Paradoxes and Principles
Front cover image: Michael Kirby speaking c.1988 (Adelaide Advertiser).
2012 Prime Minister's Literary Award - short-listed in the non-fiction category of this prestigious Award.
2012 National Biography Award - one of the six titles shortlisted for Australia's pre-eminent prize for biographical writing and memoir.
2011 Walkley Book Award Finalist
Watch our author AJ Brown in conversation with Michael Kirby at this Australian National University event from May 2011:
The remarkable story of the life and work of Australia’s most famous modern judge.
This biography charts Michael Kirby’s extraordinary public life from his first forays as a student politician in the early 1960s, to his appointments as foundation chairman of the Australian Law Reform Commission in 1975, President of the NSW Court of Appeal in 1984, and Justice of the High Court of Australia (1996-2009).
Internationally, Kirby has been a leader in law reform and human rights with the OECD, UNESCO, UN Human Rights Commission and the WHO Global Program on AIDS. He is a former world president of the International Commission of Jurists, and in 1993-1996 was the first Australian to serve as a Special Representative of the UN Secretary-General for Human Rights.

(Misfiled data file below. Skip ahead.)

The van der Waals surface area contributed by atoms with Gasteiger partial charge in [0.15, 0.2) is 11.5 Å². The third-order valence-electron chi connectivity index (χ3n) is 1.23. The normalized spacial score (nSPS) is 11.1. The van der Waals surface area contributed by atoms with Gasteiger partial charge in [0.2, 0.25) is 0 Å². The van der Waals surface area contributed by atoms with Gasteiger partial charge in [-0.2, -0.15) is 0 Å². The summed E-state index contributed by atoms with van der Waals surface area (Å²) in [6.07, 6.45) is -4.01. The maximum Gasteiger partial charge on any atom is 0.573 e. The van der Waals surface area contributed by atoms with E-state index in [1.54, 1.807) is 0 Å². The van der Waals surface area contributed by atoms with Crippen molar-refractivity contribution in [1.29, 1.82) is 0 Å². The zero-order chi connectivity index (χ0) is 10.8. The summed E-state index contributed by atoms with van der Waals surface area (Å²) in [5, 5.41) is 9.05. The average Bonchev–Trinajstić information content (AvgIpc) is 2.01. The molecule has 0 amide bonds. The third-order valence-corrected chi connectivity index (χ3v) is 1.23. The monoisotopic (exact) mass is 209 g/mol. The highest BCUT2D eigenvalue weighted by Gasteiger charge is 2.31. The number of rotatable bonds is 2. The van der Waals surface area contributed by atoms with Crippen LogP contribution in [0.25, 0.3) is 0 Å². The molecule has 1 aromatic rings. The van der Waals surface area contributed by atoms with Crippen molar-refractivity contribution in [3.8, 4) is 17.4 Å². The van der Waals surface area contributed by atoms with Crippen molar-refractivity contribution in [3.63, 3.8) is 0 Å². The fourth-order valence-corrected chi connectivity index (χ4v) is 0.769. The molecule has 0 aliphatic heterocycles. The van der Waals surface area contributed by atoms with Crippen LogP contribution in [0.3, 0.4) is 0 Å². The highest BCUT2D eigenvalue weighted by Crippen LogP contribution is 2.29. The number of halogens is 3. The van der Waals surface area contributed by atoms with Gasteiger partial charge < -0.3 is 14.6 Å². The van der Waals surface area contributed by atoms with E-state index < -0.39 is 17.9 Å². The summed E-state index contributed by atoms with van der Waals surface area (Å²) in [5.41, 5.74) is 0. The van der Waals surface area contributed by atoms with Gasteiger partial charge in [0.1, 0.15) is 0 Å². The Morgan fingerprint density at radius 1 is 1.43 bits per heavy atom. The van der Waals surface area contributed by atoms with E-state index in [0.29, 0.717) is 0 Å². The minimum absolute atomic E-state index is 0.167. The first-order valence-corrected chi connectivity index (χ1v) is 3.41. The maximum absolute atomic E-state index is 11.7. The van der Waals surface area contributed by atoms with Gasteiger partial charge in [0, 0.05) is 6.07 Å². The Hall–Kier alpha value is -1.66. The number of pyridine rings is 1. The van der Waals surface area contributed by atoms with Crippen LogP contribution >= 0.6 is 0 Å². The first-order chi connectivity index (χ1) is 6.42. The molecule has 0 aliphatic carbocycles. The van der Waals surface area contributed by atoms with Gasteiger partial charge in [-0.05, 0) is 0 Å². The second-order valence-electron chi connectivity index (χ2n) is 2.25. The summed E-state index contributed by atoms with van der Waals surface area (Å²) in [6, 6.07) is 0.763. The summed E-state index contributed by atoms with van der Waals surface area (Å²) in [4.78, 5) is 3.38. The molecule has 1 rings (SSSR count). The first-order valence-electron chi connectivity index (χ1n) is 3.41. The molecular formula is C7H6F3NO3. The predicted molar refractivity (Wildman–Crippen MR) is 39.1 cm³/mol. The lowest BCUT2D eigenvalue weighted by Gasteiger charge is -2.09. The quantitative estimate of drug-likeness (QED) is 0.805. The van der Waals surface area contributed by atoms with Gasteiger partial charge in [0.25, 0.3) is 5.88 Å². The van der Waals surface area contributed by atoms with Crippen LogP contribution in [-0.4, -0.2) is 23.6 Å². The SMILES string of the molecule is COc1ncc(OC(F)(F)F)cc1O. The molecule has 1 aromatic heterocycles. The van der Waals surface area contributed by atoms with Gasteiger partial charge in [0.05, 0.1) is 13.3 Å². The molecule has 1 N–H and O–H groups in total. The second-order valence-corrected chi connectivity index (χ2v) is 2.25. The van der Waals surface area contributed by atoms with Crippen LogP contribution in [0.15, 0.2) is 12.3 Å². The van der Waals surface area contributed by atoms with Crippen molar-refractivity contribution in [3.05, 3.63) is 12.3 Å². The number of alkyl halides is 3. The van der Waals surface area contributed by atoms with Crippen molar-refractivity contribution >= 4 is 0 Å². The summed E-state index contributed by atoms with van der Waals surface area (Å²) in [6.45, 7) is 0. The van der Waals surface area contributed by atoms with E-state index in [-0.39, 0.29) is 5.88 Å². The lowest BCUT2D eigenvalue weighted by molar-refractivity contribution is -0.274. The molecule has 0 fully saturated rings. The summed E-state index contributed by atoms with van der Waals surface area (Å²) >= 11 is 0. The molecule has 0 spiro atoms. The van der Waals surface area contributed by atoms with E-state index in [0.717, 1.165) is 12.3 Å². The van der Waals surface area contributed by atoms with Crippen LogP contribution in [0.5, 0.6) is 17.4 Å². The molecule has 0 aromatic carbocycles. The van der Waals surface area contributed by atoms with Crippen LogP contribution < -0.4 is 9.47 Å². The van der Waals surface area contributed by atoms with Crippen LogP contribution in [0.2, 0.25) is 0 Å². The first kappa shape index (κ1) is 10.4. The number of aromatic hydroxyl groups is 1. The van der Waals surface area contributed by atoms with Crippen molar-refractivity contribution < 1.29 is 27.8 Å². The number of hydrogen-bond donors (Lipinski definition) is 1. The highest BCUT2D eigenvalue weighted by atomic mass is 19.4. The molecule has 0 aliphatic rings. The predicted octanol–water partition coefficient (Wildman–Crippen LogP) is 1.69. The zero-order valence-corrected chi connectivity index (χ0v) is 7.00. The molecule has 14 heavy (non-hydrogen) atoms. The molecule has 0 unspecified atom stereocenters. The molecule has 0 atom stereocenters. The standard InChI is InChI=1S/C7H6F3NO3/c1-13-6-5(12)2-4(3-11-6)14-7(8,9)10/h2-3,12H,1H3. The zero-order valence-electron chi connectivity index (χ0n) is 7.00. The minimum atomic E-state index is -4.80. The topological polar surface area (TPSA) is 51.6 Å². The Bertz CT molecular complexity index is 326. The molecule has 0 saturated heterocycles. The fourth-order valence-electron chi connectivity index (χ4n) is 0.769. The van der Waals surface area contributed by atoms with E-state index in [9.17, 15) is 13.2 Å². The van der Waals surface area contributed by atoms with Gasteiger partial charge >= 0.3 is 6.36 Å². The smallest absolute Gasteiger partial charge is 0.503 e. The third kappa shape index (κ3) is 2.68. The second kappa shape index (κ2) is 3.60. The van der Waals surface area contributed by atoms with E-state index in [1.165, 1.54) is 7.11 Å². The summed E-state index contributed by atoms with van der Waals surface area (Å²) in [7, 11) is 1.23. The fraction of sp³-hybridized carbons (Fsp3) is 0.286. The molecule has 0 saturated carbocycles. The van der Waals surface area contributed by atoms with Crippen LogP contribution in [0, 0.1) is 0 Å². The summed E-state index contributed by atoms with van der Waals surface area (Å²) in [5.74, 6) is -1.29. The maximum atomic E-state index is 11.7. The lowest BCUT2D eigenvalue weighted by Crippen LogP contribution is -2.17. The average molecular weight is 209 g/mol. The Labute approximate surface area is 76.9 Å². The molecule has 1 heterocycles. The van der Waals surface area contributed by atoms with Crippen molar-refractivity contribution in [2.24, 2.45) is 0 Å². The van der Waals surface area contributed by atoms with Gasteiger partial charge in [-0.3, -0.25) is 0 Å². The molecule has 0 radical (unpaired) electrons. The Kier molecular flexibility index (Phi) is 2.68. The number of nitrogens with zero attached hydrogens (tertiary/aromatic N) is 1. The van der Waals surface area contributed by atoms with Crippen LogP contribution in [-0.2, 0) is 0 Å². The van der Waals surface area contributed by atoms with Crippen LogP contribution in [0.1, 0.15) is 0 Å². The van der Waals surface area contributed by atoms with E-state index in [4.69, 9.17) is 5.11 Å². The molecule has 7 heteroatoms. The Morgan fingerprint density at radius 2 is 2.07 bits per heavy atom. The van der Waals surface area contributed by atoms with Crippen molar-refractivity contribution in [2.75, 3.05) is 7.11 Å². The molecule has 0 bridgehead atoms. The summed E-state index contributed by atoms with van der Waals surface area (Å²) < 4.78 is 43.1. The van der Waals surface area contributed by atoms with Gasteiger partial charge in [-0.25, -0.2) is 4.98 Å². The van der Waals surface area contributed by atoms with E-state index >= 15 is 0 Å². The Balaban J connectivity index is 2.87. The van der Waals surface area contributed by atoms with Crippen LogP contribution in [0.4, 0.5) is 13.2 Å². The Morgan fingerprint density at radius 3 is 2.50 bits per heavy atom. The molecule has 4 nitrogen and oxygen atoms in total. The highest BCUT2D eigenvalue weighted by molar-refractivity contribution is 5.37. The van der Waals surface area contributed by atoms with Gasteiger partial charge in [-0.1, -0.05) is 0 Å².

A J Brown reveals Kirby’s difficult and often challenging personal path as judge, public intellectual and gay man. He shows the sharp contrast between Kirby’s 30-year love affair with controversial public issues and the reality of a man whose underlying message is deeply traditionalist – that people should have faith in the status quo of political institutions, even the monarchy.
He shows also how Kirby’s most constant companion – publicity – has been a double-edged sword. Behind his active courtship of an unprecedented judicial profile lay a passion for principles and the social relevance of the law, but it drove him into fierce conflict with the many judges and politicians who questioned whether such celebrity was compatible with judicial life.
The slow coming together of his personal, professional and public lives culminates in sharp moments of truth – for Kirby, for powerful institutions, and for a society learning to cope with the challenges of change.
The research has included:
Exclusive access to over 117 metres of personal and official papers, dating back to the 1940s
Interviews with more than 30 of Michael Kirby’s closest relatives and colleagues
Independent research into how falsified records came to be used in Parliament in a direct attack on a High Court judge, and
Unprecedented access to the working materials of a High Court judge, including draft judgments and papers normally shredded within judicial chambers.